Saturday, November 21, 2009
Monastic Prayer: Dwelling in God's Tent (part 3)
In the last installment we discussed how Benedict used the image of dwelling in God’s tent from Psalm 15 as an image of contemplation and the goal of monastic life. But there is another important tent image that Benedict may have had in mind. Maybe Benedict thought that as monastics we would be able to do what Peter wanted to do so badly.
Tent of the Transfiguration
In Matthew’s Gospel the account of the Transfiguration Jesus goes up to the mountain where he is “transfigured.” He is in the company of Moses and Elijah and his face and clothes are radiant, transformed. Peter, who is on the mountain along with Jesus, James and John, wants to stay there. Peter offers to build three “dwellings” so they can remain on the mountain in the midst of this transforming experience.
The Latin translation of the Bible which Benedict would have been familiar with uses the term tabernacula for Peter’s offer to build three “dwellings.” Benedict must have remembered Jesus on the mountain in the Transfiguration, a mountain like the holy mountain of Psalm 15. In the account of the Transfiguration Jesus is in the company of Moses, the one who lead the people on the journey with the portable tent of God, and with Elijah the prophet frequently invoked in conjunction with the coming of the Messiah. This combination of symbols could easily be seen as similar to the idea of dwelling God’s tent found in the Psalm.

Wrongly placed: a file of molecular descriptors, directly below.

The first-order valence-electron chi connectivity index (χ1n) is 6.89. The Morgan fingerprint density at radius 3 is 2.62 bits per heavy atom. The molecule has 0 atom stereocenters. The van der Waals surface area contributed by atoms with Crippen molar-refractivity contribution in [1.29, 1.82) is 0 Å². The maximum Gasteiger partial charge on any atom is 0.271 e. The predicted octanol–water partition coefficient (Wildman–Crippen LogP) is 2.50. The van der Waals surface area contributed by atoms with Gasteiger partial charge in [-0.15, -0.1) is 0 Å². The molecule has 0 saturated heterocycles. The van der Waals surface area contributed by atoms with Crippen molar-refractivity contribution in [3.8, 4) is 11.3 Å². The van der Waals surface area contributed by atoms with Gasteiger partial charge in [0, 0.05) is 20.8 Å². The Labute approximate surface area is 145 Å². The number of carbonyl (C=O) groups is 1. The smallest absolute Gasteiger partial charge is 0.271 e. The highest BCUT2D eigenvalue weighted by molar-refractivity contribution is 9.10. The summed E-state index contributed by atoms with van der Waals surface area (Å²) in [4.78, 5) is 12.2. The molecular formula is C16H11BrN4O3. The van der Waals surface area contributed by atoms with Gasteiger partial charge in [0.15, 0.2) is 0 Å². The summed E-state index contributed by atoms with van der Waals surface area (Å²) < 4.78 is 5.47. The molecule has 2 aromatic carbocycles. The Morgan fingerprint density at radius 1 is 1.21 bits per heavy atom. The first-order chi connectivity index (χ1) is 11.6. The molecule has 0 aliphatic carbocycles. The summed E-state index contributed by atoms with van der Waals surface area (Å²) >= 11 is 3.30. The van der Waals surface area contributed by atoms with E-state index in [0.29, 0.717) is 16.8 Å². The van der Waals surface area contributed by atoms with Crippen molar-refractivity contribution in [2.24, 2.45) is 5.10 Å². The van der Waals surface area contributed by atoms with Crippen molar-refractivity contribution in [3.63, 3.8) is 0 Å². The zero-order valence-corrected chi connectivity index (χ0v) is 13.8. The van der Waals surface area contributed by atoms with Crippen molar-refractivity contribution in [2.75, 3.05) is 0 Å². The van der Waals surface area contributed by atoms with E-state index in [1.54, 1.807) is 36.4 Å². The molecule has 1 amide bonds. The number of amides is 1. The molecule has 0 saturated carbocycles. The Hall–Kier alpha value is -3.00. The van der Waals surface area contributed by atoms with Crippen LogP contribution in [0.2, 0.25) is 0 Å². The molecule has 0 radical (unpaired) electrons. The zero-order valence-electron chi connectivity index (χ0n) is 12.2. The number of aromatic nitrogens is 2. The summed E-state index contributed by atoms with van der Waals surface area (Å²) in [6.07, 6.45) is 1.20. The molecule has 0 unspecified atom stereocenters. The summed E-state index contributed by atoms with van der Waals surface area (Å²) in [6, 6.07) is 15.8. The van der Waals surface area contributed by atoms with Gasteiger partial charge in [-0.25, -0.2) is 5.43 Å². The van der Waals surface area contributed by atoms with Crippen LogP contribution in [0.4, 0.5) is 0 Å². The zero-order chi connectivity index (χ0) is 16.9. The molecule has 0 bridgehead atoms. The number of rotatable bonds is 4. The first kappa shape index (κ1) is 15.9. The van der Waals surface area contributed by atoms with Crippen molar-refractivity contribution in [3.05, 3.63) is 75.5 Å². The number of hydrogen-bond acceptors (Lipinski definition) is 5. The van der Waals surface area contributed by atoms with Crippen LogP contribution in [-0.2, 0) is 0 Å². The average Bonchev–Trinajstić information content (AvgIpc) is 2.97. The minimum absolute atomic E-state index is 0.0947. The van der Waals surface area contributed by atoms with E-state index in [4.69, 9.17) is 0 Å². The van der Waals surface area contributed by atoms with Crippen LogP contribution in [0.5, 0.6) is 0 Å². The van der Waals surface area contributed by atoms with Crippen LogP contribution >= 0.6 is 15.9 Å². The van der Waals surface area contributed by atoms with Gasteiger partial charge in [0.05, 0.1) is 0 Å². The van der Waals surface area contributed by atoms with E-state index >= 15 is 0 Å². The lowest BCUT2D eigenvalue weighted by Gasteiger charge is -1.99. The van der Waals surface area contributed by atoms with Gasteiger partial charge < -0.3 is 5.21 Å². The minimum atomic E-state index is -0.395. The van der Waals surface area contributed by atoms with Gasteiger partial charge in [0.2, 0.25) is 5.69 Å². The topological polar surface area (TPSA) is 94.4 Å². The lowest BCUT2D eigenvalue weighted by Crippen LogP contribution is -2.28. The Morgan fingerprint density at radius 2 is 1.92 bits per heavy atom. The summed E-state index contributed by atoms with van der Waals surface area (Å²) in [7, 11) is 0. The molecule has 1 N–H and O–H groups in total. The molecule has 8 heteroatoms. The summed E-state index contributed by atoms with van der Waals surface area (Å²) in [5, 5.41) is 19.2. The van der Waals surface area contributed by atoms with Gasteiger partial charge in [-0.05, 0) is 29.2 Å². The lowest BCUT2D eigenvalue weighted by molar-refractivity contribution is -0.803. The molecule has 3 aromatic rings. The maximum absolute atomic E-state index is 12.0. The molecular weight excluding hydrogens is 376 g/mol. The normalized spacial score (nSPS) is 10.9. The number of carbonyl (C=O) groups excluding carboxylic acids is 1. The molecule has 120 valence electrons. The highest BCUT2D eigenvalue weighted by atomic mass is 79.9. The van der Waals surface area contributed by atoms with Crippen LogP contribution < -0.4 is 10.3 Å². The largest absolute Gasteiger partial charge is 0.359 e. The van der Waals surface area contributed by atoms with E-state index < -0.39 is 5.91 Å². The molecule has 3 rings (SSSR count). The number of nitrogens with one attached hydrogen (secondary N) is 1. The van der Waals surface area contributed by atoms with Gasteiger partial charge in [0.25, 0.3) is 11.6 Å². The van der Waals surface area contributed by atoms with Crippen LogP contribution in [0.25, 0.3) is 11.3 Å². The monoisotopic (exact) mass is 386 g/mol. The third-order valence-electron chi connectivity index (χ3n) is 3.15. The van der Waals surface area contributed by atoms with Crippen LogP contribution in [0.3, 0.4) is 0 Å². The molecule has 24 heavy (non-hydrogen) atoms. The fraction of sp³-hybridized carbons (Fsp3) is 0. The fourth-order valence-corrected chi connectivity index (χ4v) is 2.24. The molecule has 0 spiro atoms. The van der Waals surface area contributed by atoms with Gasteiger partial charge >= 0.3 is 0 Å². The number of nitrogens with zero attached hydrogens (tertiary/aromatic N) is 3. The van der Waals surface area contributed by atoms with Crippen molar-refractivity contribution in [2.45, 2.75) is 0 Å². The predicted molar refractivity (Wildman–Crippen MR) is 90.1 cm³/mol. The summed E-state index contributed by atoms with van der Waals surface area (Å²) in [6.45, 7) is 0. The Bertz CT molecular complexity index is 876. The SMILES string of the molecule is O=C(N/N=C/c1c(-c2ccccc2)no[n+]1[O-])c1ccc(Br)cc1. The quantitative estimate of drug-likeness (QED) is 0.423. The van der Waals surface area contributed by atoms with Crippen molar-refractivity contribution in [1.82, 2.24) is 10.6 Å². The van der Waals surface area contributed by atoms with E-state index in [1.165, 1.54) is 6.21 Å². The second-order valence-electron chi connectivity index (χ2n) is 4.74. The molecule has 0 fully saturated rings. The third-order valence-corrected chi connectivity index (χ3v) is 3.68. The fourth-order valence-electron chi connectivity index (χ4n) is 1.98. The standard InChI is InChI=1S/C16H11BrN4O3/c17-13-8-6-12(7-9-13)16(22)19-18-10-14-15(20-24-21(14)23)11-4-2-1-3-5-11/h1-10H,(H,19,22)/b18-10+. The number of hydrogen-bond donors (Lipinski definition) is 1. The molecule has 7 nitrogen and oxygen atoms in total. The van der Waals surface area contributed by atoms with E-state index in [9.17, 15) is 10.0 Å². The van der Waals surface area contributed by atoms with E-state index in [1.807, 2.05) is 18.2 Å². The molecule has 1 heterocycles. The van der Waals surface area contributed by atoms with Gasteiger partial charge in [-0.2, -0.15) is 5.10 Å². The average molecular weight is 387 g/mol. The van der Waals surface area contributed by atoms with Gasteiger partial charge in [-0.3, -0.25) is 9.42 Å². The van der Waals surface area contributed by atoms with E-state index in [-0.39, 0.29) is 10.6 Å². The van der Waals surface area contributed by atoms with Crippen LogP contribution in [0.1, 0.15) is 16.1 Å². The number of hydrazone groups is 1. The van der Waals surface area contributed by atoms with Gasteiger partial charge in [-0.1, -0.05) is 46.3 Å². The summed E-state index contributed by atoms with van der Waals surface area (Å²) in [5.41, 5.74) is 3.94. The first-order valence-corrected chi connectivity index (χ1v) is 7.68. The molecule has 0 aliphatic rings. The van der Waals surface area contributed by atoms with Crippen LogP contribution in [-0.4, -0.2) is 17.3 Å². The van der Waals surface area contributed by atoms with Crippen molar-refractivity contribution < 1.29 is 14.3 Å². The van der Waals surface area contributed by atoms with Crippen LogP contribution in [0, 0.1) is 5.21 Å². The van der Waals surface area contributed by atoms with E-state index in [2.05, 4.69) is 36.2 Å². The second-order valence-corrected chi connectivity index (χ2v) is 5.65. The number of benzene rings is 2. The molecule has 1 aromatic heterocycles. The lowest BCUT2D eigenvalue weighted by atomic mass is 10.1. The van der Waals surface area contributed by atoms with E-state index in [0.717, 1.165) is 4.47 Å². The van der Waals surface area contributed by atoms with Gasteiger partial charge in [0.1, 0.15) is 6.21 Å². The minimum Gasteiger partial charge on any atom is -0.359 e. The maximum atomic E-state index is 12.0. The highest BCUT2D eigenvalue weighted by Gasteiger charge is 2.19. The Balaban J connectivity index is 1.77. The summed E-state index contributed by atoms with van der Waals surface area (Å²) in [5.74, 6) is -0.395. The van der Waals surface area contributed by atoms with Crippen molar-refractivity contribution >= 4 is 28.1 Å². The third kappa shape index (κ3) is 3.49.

Peter wanted to build a tent on this mountain and dwell in the presence of the glory of God. In this case though, the invitation and vision of the tent or tabernacle on the mountain was a fleeting one, Jesus and Peter were called to go back down the mountain to fulfill their destiny. But the vision of God’s holiness on the mountain would have been one that stayed with them. Indeed in the spiritual tradition of the Eastern Church the account of the Transfiguration is the basis for the spirituality of the “Taboric light” a personal encounter with God like that of Jesus on Tabor.
So perhaps this is ultimately what Benedict wants us to remember. Although we need to live lives that are blameless and just, the whole point of the running, the journey, is so that we can dwell with God. Monastic life isn’t about whether we live in a monastery or are monastics living outside monastery walls. That isn’t the key to the Benedictine way of life. Ultimately we come to the monastic spirituality to listen and respond to that most delightful invitation, the voice of God, our beloved, who says: come dwell with me, share my tent, abide in my love.